1023 Abbot Kinney Boulevard (between Brooks and Broadway)Venice, CA 90291
Ever since that first life-changing brunch of red flannel hash with a poached egg on the patio during LA’s autumn, Joe’s Restaurant has always been on my Dine List. Not my To-Dine List, like many restaurants that I have not yet tried and plan to visit, but my Dine List, like the few restaurants that I have tried and revisit over and over (Campanile, JiRaffe, Hurry Curry, Osteria Latini and the like).
But it's been a long while since the last time I was at Joe's. It was when I spied Ray Liotta in the bar and the dining room was still confined to its old, original space. That was a really long time ago. Joe’s has since then expanded into its next-door neighbor. I’ve been meaning to go back for another delicious meal and to check out the big new space. Would the new Joe’s be big enough for a bridal shower of impossible proportions? (She has how many friends that we have to invite?!?) We went to go check Joe's out.
We pulled up to the valet that Joe shares with Primitivo Wine Bistro and Lilly’s, which makes for quite a bit of congestion on that tiny stretch of Abbot Kinney. We probably spent a good solid twenty minutes polluting the hippy dippy air of Venice with very expensive gasoline fumes.
The interior of the small front room and the tiny bar has been updated, but nothing drastic to the architecture. The bar is lit from underneath with neon blue, which clashed somewhat with my old impression of quiet, modest Joe’s. I thought perhaps that was the newly re-modeled look, that this flashy South Beach theme that is so popular all over LA would be carried out in the decor of the inner dining room, but it wasn’t. The inner dining room is California airy and just like the simple, plain name “Joe,” the decor, too, is so simple it’s almost a non-decor. Walls and wood are light-colored, tables and chairs are unobtrusive with plain white tablecloths, votive candles and tiny vases holding a sprig of something fresh but unremarkable. The decor is understated conservative, the staff is quietly polite, and the atmosphere is somewhat hushed casual. I felt loud in my mini skirt, flip flops, and accessories with lots of hardware. For some reason, I wanted to plop down at the bar.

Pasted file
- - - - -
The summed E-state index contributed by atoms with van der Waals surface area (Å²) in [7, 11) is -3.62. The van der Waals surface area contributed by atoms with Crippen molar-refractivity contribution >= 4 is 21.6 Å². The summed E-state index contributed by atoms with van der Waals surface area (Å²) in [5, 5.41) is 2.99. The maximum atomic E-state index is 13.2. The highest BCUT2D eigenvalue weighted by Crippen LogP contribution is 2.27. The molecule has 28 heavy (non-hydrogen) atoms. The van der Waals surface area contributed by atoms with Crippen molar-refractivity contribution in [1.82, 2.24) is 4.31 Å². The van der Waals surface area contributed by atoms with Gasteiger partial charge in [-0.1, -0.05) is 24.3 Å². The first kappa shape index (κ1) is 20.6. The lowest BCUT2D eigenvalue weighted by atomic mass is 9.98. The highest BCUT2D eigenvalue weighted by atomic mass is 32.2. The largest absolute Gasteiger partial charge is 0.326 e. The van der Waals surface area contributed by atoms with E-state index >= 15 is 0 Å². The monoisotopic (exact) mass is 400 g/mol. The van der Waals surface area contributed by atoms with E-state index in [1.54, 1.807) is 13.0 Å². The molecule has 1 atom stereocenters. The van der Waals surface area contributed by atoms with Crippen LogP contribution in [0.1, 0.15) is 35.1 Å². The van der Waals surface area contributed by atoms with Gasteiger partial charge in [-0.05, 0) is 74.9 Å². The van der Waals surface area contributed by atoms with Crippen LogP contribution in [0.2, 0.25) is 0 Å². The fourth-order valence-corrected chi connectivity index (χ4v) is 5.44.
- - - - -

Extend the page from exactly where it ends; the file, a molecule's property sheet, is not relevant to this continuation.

But we took a table in the dining room, and as I watched our waif of a hostess glide back to the front, I noticed that even though Joe’s had “expanded,” this new dining room still isn’t all that big. All the hype of expansion had made it seem like Joe’s had grown into some monstrous Citywalk of a restaurant, but it’s just an added dining room about the size of my apartment. Joe’s guests could feel like they are actually sitting in a real, formal dining room instead of at makeshift card tables set up in the foyer and the hallway between a kitchen and the patio.
Though the tomato tasting menu sounded tempting to me, we were at the mercy of pregnancy hormones, so we started with the soup and mushroom ravioli. I didn’t try the creamy soup – not that I didn’t want to because it looked and smelled good, but apparently it was so good that the baby wanted all of it, down to the dregs soaked up with a piece of bread. LOL! The mushroom ravioli were delicious, but I regretted ordering something that looked and tasted so earthy and autumnal. When a server sashayed right by our table with a plate of tiny, colorful tomato jewels, I *sigh*ed, but only on the inside. Didn’t want to make Mommy-to-be to break down in tears. Or scream. Or who knows. Never can tell.